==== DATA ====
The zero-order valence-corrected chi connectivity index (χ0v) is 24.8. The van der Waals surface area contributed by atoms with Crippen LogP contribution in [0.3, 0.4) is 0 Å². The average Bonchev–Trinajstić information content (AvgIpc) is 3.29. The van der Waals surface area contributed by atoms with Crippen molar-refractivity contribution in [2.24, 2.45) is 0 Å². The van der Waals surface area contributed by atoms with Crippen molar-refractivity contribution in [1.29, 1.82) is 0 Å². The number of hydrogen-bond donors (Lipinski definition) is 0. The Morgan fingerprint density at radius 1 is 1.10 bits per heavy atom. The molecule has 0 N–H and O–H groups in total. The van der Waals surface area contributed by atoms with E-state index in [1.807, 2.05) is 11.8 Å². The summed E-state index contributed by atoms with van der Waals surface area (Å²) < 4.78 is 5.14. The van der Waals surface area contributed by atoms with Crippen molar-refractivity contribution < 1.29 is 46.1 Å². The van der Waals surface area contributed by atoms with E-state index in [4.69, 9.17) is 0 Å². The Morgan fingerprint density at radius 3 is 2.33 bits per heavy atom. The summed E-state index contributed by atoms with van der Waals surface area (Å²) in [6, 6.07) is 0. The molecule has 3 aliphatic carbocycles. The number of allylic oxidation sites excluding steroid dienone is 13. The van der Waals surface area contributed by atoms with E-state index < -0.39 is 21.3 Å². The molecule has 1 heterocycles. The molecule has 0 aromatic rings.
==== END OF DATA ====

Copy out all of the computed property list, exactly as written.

The zero-order valence-corrected chi connectivity index (χ0v) is 24.8. The van der Waals surface area contributed by atoms with Crippen LogP contribution in [0.3, 0.4) is 0 Å². The average Bonchev–Trinajstić information content (AvgIpc) is 3.29. The van der Waals surface area contributed by atoms with Crippen molar-refractivity contribution in [2.24, 2.45) is 0 Å². The van der Waals surface area contributed by atoms with Crippen molar-refractivity contribution in [1.29, 1.82) is 0 Å². The number of hydrogen-bond donors (Lipinski definition) is 0. The Morgan fingerprint density at radius 1 is 1.10 bits per heavy atom. The molecule has 0 N–H and O–H groups in total. The van der Waals surface area contributed by atoms with E-state index in [1.807, 2.05) is 11.8 Å². The summed E-state index contributed by atoms with van der Waals surface area (Å²) < 4.78 is 5.14. The van der Waals surface area contributed by atoms with Crippen molar-refractivity contribution < 1.29 is 46.1 Å². The van der Waals surface area contributed by atoms with E-state index in [4.69, 9.17) is 0 Å². The Morgan fingerprint density at radius 3 is 2.33 bits per heavy atom. The summed E-state index contributed by atoms with van der Waals surface area (Å²) in [6, 6.07) is 0. The molecule has 3 aliphatic carbocycles. The number of allylic oxidation sites excluding steroid dienone is 13. The van der Waals surface area contributed by atoms with E-state index < -0.39 is 21.3 Å². The molecule has 1 heterocycles. The molecule has 0 aromatic rings.